The offer relies on no government subsidies, “and in a way, philosophically, we are very keen to keep it that way,” he says. A solution that stands on its own merits has a better chance of rapid, sustained adoption than one which relies on lobby groups and handouts. “It’s not that we don’t want subsidies; more important than subsidies, we want a level playing field,” Carneiro says. “We want to tap into those VPP services we know we can provide to the network, and we want to capture our fair share of that.”
Subsidies play an important role but they can distort markets. In Carneiro’s mind subsidies tend to favour larger players, denying oxygen to small entrants with revolutionary ideas. “We prefer a market that is open and transparent and fair,” he says. “I don’t think that is controversial. If we could have that, then let the innovation win; let the business model and technology win.”
Solar is being incentivised regardless of the fact it is saturating parts of some networks around midday and causing problems. Carneiro also admits the Plico offering would not work without the CER’s Small-scale Technology Certificate credits.
It will take about a thousand well-situated households to sign up before the revenue earned by the VPP will have an effect on bills, on Carneiro’s estimate. Plico’s ambitions for its VPP coincide with local network Western Power’s rollout of community batteries in the southwest of the state, where it has connected nine assets and is planning 50MW more. Carneiro is keen to see the numbers from Western Power’s pilot programs to know whether the network can provide network services more economically than Plico’s orchestrated behind-the-meter solution.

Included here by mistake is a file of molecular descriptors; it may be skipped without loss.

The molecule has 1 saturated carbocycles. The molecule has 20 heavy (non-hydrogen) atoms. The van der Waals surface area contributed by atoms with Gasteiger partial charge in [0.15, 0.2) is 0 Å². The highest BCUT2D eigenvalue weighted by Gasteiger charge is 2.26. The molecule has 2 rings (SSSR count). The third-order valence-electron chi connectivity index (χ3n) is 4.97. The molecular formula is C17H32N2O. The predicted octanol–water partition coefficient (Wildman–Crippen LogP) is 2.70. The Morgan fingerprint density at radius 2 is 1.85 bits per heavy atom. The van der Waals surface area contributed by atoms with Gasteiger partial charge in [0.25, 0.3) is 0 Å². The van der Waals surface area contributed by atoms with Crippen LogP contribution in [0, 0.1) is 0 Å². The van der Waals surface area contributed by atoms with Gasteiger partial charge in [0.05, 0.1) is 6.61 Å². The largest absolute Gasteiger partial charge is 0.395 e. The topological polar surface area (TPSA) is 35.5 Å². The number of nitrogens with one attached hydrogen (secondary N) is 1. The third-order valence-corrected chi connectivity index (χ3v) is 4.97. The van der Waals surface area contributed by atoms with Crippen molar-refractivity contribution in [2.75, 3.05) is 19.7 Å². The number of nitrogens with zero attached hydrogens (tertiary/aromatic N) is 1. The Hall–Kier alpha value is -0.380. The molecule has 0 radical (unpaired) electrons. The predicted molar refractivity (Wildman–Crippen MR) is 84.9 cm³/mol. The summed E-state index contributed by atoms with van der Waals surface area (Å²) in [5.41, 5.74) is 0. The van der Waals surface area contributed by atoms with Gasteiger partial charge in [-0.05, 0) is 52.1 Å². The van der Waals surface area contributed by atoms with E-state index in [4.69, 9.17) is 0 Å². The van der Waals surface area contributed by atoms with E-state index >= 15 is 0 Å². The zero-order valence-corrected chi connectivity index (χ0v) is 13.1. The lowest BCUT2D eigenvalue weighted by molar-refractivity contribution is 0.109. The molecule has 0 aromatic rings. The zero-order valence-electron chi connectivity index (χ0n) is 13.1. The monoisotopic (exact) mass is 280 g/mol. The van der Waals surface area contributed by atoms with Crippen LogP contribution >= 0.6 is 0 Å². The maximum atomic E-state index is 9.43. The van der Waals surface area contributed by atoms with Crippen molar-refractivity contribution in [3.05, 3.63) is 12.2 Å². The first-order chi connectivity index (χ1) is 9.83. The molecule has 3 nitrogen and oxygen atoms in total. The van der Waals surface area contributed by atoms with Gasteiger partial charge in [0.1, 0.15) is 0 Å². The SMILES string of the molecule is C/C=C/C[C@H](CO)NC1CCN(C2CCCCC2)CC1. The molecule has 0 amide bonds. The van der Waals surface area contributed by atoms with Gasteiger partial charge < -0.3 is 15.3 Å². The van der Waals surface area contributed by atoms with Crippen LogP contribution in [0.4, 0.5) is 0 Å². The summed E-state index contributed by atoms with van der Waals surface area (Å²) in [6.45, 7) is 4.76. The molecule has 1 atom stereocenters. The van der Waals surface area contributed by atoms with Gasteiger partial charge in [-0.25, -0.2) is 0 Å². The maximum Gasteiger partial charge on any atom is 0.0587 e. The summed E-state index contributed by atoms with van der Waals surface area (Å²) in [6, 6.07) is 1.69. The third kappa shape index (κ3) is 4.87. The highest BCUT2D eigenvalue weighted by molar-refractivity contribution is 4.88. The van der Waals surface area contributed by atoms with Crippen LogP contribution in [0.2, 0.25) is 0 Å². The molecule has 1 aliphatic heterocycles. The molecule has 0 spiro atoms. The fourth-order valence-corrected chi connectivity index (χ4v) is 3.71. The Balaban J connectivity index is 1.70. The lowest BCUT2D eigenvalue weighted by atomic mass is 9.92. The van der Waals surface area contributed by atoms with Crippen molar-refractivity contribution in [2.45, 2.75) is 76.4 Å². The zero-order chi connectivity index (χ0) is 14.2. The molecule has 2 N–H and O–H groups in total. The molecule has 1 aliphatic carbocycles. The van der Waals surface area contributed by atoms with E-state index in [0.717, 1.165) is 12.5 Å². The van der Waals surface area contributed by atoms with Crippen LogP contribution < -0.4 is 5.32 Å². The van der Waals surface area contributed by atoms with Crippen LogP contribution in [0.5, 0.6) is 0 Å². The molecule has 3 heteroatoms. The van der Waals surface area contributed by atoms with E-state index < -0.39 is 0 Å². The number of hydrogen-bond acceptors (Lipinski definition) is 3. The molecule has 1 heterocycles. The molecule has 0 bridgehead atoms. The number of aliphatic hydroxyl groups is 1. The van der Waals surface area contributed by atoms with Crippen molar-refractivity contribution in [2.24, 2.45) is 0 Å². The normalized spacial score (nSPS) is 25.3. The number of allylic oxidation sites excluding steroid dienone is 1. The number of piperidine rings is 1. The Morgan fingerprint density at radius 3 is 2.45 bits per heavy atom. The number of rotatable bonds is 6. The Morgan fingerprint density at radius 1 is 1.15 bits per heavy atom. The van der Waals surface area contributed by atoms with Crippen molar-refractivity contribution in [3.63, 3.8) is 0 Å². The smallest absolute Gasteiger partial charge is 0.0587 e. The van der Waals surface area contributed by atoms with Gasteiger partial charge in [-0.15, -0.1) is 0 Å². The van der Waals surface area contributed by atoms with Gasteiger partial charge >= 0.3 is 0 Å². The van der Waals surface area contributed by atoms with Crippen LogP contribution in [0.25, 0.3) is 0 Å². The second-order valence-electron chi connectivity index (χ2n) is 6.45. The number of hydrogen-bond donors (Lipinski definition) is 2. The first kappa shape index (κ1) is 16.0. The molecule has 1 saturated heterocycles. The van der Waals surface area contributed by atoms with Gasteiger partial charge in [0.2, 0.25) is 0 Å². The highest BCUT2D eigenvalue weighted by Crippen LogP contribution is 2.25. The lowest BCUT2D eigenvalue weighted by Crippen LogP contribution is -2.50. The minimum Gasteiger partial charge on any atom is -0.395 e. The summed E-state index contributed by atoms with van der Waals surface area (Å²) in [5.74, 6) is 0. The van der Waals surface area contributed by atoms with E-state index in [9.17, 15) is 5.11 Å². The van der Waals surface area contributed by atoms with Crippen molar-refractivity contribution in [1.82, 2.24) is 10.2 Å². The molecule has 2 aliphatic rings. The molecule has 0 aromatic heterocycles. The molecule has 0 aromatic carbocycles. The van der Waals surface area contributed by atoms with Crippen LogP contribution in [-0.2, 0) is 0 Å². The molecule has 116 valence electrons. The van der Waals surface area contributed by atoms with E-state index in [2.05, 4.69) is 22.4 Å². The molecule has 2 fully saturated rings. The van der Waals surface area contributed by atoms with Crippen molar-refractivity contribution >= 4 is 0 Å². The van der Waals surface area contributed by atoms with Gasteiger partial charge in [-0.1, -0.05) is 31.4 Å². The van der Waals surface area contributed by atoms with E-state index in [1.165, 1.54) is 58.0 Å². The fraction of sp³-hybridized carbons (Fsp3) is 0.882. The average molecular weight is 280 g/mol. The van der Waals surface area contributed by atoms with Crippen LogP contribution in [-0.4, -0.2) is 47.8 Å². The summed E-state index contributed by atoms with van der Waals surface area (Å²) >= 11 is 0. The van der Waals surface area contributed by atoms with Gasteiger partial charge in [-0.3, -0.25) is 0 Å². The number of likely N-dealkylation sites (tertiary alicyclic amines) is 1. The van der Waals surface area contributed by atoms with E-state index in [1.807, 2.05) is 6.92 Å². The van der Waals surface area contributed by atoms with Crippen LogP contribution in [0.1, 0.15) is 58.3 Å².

Are you better off?
As VPPs spring up around the country researchers are testing consumers’ attitude to relinquishing control of their pricey storage assets. Many homeowners are reticent. How can they be sure they’re getting a good deal when it’s hard to understand the markets an aggregator is trading in? With Plico’s model, members have no experience of owning storage. The agreement they sign allows Plico undisturbed access to their PV-and-battery systems, with a “better off” clause that states any action by Plico must include some economic benefit to the customer.
“Look, it’s not that difficult,” Carneiro says. “The household is being paid 7c to export excess solar; if the grid believes that not producing that kilowatt of solar is worth 9 or 10c, we’re happy to take that payment and turn the inverter off on behalf of the household. Where we really add a lot of value is when we can do this for a thousand homes, or 5,000 homes or 10,000 homes and have an immediate impact on the grid. You’ll never do that one household at a time.”